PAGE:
Many kids want to start making some money, and often their parents want them to do so as well. Encouraging your children to earn their own money is a great way to foster creativity and innovation, promote independence, and begin to teach them about key financial skills like budgeting, saving, managing money, and investing.
Here are some suggestions on ways that kids can make money.
Consider tasks that need to be done around your home or at your work that go beyond basic household chores.
Jobs around the home. Does the car need washing? Are there leaves to rake or snow to shovel? Or can you delegate to your kid a task that you would ordinarily do yourself, like gift wrapping, typing an email (which you can dictate), or making greeting cards?
Working at a family-run business. If you have a family-run business, consider ways to get your child involved that are age-appropriate and would give your child a sense of accomplishment and involvement.
Most jobs are found through word of mouth, so encourage your child to let relatives, family friends, and neighbors know that he or she is in the market for work.
Jobs in the community. Offering to do odd jobs for trusted neighbors—like yard work, lawn mowing, dog walking, pet sitting, and babysitting—is a great place to start.
Encourage your kid to sell items or books at a family or community yard sale. Neighborhoods sometimes hold block yard sales where neighboring families can all take part. A community yard sale offers a great way for kids to meet each other and participate. By encouraging your child to sell or donate unwanted items you are also teaching valuable financial skills.
If your child wants to enter the workforce in a formal way, you should be aware of legal limits on the type of jobs your child can hold and the amount of hours he or she can work. For a list of jobs and work hours allowed at different ages, visit the United States Department of Labor's Youth Rules website.
Kids are increasingly showing interest in learning about investing and starting their own businesses. A growing range of educational tools, websites, and investment programs are available, with some organizations even offering camps to young entrepreneurs. Be sure to do your research before deciding on a particular website or camp, to ensure that you choose one that’s right and appropriate for your child.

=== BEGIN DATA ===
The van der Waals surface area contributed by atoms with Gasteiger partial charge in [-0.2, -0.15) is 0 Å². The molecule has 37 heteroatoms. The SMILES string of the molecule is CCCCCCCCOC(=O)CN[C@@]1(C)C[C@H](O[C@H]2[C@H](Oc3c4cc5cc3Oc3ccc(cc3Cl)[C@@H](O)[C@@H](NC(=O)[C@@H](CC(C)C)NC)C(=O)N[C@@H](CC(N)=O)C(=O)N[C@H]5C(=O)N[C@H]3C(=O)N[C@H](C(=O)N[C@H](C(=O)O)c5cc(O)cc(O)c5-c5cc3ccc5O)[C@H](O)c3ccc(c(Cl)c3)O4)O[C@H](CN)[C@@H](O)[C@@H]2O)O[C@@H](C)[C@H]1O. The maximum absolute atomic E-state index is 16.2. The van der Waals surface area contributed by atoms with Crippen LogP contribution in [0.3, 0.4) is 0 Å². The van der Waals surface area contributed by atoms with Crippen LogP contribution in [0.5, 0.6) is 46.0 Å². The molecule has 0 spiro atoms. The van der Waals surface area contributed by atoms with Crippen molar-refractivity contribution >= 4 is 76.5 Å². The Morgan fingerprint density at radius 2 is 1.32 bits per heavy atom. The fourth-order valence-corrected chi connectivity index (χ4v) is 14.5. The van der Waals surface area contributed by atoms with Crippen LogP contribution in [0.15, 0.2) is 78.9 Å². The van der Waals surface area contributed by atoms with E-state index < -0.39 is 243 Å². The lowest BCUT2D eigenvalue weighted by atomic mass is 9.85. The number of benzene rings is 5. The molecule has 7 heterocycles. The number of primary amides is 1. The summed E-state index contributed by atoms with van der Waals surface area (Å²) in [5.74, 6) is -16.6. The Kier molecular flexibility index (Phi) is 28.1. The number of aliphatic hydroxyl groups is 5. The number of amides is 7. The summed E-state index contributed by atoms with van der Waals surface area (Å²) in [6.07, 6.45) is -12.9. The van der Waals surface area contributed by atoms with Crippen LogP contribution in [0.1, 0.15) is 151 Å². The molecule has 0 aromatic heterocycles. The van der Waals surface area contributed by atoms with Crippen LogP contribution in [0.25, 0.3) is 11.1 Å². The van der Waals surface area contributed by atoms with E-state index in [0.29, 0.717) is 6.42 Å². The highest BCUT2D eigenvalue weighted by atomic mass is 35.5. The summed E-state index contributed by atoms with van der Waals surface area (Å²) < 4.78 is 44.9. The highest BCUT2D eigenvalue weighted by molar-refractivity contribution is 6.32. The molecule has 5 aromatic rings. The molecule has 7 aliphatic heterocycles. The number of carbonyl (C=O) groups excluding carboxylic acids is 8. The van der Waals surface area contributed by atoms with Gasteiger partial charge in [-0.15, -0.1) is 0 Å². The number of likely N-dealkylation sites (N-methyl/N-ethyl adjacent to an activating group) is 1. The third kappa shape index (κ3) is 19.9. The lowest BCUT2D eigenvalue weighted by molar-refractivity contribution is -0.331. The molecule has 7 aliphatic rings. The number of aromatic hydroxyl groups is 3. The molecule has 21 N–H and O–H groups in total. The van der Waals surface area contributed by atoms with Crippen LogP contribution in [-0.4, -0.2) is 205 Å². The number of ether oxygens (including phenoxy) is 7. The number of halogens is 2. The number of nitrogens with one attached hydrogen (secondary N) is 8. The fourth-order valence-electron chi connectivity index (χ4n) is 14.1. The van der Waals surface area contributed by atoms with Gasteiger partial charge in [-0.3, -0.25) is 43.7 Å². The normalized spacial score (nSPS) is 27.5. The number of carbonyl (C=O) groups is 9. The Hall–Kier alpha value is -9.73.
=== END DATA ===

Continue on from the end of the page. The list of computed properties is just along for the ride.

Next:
Helping your kid discover creative ways to make money is just one of the ways that you can begin to teach key financial lessons about budgeting, saving, and investing for the future.
Many parents also decide to provide their child with an allowance. Some parents choose to provide a weekly dollar amount equal to the age of the child—for example, $11 a week for an 11-year-old. But how much of an allowance is appropriate really depends on what you want your child to spend the money on. Think about whether you intend to provide money for only incidentals (like to buy a cookie at the school bake sale, in which case the amount will be smaller), or do you want the allowance to cover larger purchases like clothing, toys, and outings with friends? A good rule of thumb is to start out small and as the child gets older, expand what's included in the allowance.
Credit cards are convenient for teenagers and young adults. Also, having a credit card and building a credit history is an important part of financial health in today's world. In fact, having no credit history can make life almost as difficult as having a low credit score. So at some point, your children need to learn how to choose a credit card and how to use it wisely. When used responsibly, a credit card can help your child get out of a financial jam, learn to be a savvy consumer, and establish a good credit score. (Learn more about credit scores in Your Credit Score: What It Is and Why It Matters.)
The problem is, of course, that credit cards are a little too easy to use for impulse buys as well as necessary ones. Just a few mistakes—like accumulating debt that can't be paid back, then skipping a payment or two—can seriously hurt your child's credit score. A low credit score makes it more difficult to get a job, rent an apartment, and of course, take out other loans, like a mortgage.
Even if you decide your child isn’t ready for a credit card, don't ignore the issue. Teach your children about credit cards and money management—including budgeting, saving, and being a smart consumer—before they get themselves into financial trouble. (To help your child manage money, see Budgeting: How to Make a Budget.)